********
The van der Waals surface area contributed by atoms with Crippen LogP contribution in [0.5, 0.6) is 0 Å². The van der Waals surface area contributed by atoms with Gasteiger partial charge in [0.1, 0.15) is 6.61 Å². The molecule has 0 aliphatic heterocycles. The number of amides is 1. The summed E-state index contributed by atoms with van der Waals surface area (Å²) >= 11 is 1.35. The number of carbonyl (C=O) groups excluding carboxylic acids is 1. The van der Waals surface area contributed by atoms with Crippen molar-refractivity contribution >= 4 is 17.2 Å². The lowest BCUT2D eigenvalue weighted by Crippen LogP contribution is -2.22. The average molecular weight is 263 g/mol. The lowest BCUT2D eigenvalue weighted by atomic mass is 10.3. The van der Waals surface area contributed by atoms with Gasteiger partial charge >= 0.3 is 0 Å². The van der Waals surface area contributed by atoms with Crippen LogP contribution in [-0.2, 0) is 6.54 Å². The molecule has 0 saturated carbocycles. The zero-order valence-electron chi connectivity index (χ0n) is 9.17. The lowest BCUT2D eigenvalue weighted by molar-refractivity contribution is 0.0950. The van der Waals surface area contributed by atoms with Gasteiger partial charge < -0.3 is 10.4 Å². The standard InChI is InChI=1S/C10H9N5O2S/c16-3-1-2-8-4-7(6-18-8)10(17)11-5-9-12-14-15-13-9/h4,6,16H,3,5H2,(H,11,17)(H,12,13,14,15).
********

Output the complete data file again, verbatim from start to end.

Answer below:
The van der Waals surface area contributed by atoms with Crippen LogP contribution in [0.5, 0.6) is 0 Å². The van der Waals surface area contributed by atoms with Gasteiger partial charge in [0.1, 0.15) is 6.61 Å². The molecule has 0 aliphatic heterocycles. The number of amides is 1. The summed E-state index contributed by atoms with van der Waals surface area (Å²) >= 11 is 1.35. The number of carbonyl (C=O) groups excluding carboxylic acids is 1. The van der Waals surface area contributed by atoms with Crippen molar-refractivity contribution >= 4 is 17.2 Å². The lowest BCUT2D eigenvalue weighted by Crippen LogP contribution is -2.22. The average molecular weight is 263 g/mol. The lowest BCUT2D eigenvalue weighted by atomic mass is 10.3. The van der Waals surface area contributed by atoms with Gasteiger partial charge >= 0.3 is 0 Å². The van der Waals surface area contributed by atoms with Crippen LogP contribution in [-0.2, 0) is 6.54 Å². The molecule has 0 saturated carbocycles. The zero-order valence-electron chi connectivity index (χ0n) is 9.17. The lowest BCUT2D eigenvalue weighted by molar-refractivity contribution is 0.0950. The van der Waals surface area contributed by atoms with Gasteiger partial charge < -0.3 is 10.4 Å². The standard InChI is InChI=1S/C10H9N5O2S/c16-3-1-2-8-4-7(6-18-8)10(17)11-5-9-12-14-15-13-9/h4,6,16H,3,5H2,(H,11,17)(H,12,13,14,15).